Dr Seuss Quotes and misquotes

Dr Seuss Quotes and misquotes
 Dr Seuss Quotes and misquotes

Dr Seuss Quotes and misquotes

New Year’s Resolution – Don’t be afraid, Take a Walk on the Wild Side!

Overcoming Fear and Being Yourself

There is so much one could say about fear, one could write a book about it, indeed one is. So often fear runs, if not ruins, our lives. It did mine for 40 years. Learning to embrace fear, take the risks anyway, and have a walk on the wild side, was in part down to being ‘outed’ and then choosing to stay ‘out’ rather than retreat back into the closet of fear and self-loathing. I’ve been told I was lucky to be outed rather than face the fear of coming out! You learn to swim or run quickly when thrown to the sharks or wolves.

“fear is not something that I let rule my life, but gratitude is.” – Lana Wachowski

Feel the Fear and Do it Anyway

Feel the fear and do it anyway, Susan Jeffers
“Feel the fear and do it anyway”, Susan Jeffers

One of the most powerful books I’ve never read was the above titled volume by Susan Jeffers. Well I got as far as reading the front cover and never looked back. Nine years ago, in therapy, I paid approximately £15 a word to hear from my therapist at the end of each hour the two words, “Why not?” I spent each hour in fear and not a small amount of self-loathing, she responded, in essence, with “do it anyway”. Feed the fear – and you’ll end up paralysed and do nothing at all.

“The way to develop self-confidence is to do the thing you fear.” – William Jennings Bryan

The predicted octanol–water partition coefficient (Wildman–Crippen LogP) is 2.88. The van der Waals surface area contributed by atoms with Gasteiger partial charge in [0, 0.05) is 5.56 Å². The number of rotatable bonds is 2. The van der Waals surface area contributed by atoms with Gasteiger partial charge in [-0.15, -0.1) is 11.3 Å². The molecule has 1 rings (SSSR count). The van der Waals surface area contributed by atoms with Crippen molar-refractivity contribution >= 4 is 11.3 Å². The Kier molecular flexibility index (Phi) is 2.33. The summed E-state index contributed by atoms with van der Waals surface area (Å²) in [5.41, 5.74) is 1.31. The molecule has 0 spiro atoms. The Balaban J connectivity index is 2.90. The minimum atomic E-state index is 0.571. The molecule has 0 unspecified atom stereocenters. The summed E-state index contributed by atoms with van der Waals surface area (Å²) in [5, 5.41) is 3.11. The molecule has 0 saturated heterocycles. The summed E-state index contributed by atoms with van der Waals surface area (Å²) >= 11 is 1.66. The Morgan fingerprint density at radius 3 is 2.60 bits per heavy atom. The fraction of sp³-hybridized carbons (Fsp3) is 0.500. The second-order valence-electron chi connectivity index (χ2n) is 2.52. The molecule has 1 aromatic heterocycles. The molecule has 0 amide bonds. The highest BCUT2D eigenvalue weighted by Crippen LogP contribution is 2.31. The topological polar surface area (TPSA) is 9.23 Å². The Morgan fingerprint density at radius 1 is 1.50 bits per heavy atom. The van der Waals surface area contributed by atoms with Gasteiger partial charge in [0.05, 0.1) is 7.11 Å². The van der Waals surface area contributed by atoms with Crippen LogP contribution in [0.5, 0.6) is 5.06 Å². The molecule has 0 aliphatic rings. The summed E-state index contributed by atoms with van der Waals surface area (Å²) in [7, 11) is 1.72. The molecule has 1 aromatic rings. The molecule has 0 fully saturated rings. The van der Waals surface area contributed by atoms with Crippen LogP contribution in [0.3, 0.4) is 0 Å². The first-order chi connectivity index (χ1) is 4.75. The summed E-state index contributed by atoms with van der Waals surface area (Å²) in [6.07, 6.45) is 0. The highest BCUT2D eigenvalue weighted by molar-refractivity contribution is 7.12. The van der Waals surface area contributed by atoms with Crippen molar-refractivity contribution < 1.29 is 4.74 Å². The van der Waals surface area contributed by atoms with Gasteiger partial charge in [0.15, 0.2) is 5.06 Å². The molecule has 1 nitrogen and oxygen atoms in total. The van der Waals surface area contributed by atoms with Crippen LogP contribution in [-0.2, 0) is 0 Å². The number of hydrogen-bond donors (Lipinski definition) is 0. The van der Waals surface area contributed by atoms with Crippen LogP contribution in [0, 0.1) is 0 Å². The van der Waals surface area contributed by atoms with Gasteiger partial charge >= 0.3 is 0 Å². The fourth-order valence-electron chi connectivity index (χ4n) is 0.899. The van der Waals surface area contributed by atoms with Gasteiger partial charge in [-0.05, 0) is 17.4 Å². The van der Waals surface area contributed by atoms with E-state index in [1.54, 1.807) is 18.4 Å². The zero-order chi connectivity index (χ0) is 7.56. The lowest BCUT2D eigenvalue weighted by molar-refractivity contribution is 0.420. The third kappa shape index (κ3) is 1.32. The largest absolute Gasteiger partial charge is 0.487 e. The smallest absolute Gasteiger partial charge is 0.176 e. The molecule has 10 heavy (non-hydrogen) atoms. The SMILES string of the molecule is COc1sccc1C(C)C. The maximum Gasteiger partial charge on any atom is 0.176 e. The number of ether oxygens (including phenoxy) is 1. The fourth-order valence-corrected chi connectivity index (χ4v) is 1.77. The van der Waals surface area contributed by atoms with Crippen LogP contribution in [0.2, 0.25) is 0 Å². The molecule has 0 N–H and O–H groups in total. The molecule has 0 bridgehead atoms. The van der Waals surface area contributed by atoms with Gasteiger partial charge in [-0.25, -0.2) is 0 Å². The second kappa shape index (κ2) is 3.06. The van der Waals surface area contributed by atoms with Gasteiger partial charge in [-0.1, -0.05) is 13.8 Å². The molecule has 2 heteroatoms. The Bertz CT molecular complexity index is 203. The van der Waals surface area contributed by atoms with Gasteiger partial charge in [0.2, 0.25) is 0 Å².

The Power of Now

Eckhart Tolle’s book was also influential and similarly unfinished-unread. My ‘now’ took years to find and only a moment to nearly kill off. It took all my courage to attempt suicide nearly 4 years ago. I was “in the moment” and exhausted of surviving not thriving. Each day it took all my energy just to keep going. Albert Camus wrote that:

“Nobody realizes that some people expend tremendous energy merely to be normal.” – Albert Camus

I’d given up trying to be normal, I had no energy left for the mask, vulnerability was easy, I had no defences left, and only one last resort.

Walk on the Wild Side

In 2015 Lou Reed was inducted in the Rock and Roll Hall of Fame for a second time as a solo artist, the first time was as part of Velvet Underground. It was also the year that the “he [who] was a she” from his most well known Grammy Hall of Fame song -“Walk on the Wild Side“, Holly Woodlawn, died. From the appropriately named album, Transformer (1972), produced by David Bowie the song literally walked on the wild side, risking public outcry and censorship by referring to taboo topics such as transsexuality, male prostitution, colour and oral sex. Whilst British censors missed the references or ignored them, the US released an edited version of the single minus the oral sex reference. I want to live an unedited life!